There are similar certifications for many other career fields — computer certifications, auto maintenance, mass communication and much more. Many career fields also have associated two- or four-year degree plans.

This is a great way to cover your bases and give yourself options. Had Deal chosen to remain in the Navy, he would have had a degree that was well-aligned with his career, making it easier for him to achieve an advanced enlisted rank. He could also have pursued a commission if that had been his desired career path.

Be Productive With Your Time

Instead of using all his downtime to play games or poker, he used ite to achieve his goals. For Deal, this meant taking classes while he was out to sea, studying while his ship was in dry dock and testing out of classes.

I took a similar path to Deal. I achieved my bachelor’s degree while I was on active duty. It was a lot of work — I volunteered to work the midnight shift for almost two years so I could attend night classes. I went to work right after class, went home to sleep and then studied for an hour or so before repeating the process. I also tested out of classes and took online classes while I was deployed.

Don’t Limit Your Self-Improvement to Formal Education

Deal also recommends loading an e-reader with books for your deployment time. You can always find a few minutes here and there to read. An e-reader is a convenient way to carry a load of books in a compact unit. This can include textbooks, nonfiction, self-improvement and entertainment. Personally, I like to read a nonfiction book and then follow it up with a good thriller — just to keep things interesting and give my mind a break.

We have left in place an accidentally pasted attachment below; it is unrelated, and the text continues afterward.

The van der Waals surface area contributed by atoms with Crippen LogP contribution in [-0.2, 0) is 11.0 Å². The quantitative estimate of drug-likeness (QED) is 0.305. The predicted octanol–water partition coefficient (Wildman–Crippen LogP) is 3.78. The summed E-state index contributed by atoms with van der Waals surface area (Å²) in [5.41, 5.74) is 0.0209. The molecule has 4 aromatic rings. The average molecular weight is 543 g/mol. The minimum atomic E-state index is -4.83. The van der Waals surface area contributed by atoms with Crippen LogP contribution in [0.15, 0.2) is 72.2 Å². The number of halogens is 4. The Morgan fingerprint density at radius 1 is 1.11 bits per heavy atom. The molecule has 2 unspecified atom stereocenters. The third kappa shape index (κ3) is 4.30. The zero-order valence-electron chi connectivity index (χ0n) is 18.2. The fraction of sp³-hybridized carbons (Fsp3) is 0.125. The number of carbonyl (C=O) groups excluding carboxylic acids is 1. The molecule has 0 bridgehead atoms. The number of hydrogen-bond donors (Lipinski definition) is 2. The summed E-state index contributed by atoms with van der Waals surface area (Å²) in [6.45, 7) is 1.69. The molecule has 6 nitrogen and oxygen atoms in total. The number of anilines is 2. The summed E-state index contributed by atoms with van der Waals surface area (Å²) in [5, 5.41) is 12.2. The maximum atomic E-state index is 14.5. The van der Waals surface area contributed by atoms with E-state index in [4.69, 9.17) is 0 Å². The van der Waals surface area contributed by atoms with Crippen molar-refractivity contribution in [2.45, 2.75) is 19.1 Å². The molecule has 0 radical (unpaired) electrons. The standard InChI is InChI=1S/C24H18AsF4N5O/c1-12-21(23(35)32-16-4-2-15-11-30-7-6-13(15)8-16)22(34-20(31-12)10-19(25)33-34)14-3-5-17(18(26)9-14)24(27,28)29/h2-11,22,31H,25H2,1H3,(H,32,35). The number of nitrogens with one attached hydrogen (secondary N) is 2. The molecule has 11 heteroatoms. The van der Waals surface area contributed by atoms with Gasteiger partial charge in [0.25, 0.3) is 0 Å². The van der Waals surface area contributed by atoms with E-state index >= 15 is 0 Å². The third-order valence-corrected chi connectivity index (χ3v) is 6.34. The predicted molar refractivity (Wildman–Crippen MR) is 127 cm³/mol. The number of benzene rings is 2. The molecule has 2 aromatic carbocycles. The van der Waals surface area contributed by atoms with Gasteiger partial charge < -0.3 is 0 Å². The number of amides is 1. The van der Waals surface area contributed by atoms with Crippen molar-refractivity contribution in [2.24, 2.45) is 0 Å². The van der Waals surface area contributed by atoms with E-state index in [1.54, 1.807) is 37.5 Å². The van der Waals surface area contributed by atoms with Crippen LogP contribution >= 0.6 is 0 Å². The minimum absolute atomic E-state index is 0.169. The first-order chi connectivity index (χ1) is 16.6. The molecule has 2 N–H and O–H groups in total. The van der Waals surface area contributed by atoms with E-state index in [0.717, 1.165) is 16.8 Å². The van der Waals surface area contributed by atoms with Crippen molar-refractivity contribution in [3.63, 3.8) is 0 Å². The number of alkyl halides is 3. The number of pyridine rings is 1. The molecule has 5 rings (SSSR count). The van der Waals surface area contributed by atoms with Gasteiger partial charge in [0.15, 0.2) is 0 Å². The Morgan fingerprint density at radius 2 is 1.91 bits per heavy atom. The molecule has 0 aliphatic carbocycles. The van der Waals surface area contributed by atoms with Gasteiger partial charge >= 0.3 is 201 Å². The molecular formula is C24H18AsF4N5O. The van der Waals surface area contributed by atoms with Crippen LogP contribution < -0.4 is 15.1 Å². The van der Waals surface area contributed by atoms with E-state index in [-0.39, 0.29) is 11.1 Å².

Be Intentional With Your Actions

We all have 24 hours in a day, and hopefully, we have a lot of years in front of us. Deal said, “Determine your long-term goals and look at what short-term actions you need to take to get down that path.”

strategic goals, tactical actions

Use Your Benefits and Available Resources to Achieve Your Goals

Being in the military gives you access to many excellent resources. Deal said he used tuition assistance and the GI Bill to help fund his degree both while he was in the military and after he separated from it. He also used a Department of Veterans Affairs Loan to buy his first home, which saved him a lot of money on private mortgage insurance. Here is a little more information about these benefits:

Start Taking Action Today

I hope you find this podcast and information beneficial. The biggest takeaway is that you should take action. The sooner, the better. The earlier you begin working on your self-improvement projects, the longer you will have to reap the benefits.

Mark Deal, MBA

About Mark Deal: Mark is a former Navy nuke.  He spent six years enlisted in the Navy, with most time spent below the waterline on an aircraft carrier. He now holds a bachelor’s degree in electrical engineering and a master’s degree in business administration but considers himself a reformed engineer. He co-founded Foreign Investor Resource Group and is the host of the US Immigration Podcast. Although he has enjoyed a diverse career track since he left the service, today we are going to focus on the early steps he took to help position himself for future opportunities.

You can find Mark on LinkedIn and Twitter @MarkDealMBA.